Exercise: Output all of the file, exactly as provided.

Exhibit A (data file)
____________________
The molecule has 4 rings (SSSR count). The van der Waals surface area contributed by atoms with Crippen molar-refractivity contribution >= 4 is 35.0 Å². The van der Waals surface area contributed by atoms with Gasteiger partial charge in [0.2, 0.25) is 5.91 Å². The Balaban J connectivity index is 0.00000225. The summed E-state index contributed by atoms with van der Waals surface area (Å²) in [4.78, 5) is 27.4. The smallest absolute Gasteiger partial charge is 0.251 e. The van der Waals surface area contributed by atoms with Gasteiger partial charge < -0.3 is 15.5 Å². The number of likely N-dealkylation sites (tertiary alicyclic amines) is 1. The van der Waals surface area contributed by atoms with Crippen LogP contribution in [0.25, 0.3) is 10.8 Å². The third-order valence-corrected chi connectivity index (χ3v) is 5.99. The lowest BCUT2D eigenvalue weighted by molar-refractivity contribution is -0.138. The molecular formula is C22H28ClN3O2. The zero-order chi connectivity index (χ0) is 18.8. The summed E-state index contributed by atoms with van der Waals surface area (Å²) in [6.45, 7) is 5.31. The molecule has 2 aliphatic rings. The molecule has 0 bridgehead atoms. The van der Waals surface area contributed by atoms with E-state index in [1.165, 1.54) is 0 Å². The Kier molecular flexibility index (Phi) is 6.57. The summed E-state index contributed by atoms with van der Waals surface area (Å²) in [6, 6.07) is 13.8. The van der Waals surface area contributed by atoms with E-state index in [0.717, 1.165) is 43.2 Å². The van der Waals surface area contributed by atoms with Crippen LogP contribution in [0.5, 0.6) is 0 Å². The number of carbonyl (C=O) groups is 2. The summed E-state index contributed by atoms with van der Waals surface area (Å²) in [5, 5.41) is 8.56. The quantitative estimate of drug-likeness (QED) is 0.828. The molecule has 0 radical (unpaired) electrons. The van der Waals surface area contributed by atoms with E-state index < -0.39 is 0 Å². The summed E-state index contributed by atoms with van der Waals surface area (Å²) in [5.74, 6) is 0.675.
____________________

The molecule has 4 rings (SSSR count). The van der Waals surface area contributed by atoms with Crippen molar-refractivity contribution >= 4 is 35.0 Å². The van der Waals surface area contributed by atoms with Gasteiger partial charge in [0.2, 0.25) is 5.91 Å². The Balaban J connectivity index is 0.00000225. The summed E-state index contributed by atoms with van der Waals surface area (Å²) in [4.78, 5) is 27.4. The smallest absolute Gasteiger partial charge is 0.251 e. The van der Waals surface area contributed by atoms with Gasteiger partial charge < -0.3 is 15.5 Å². The number of likely N-dealkylation sites (tertiary alicyclic amines) is 1. The van der Waals surface area contributed by atoms with Crippen LogP contribution in [0.25, 0.3) is 10.8 Å². The third-order valence-corrected chi connectivity index (χ3v) is 5.99. The lowest BCUT2D eigenvalue weighted by molar-refractivity contribution is -0.138. The molecular formula is C22H28ClN3O2. The zero-order chi connectivity index (χ0) is 18.8. The summed E-state index contributed by atoms with van der Waals surface area (Å²) in [6.45, 7) is 5.31. The molecule has 2 aliphatic rings. The molecule has 0 bridgehead atoms. The van der Waals surface area contributed by atoms with E-state index in [1.165, 1.54) is 0 Å². The Kier molecular flexibility index (Phi) is 6.57. The summed E-state index contributed by atoms with van der Waals surface area (Å²) in [6, 6.07) is 13.8. The van der Waals surface area contributed by atoms with E-state index in [0.717, 1.165) is 43.2 Å². The van der Waals surface area contributed by atoms with Crippen LogP contribution in [0.5, 0.6) is 0 Å². The number of carbonyl (C=O) groups is 2. The summed E-state index contributed by atoms with van der Waals surface area (Å²) in [5, 5.41) is 8.56. The quantitative estimate of drug-likeness (QED) is 0.828. The molecule has 0 radical (unpaired) electrons. The van der Waals surface area contributed by atoms with E-state index < -0.39 is 0 Å². The summed E-state index contributed by atoms with van der Waals surface area (Å²) in [5.74, 6) is 0.675.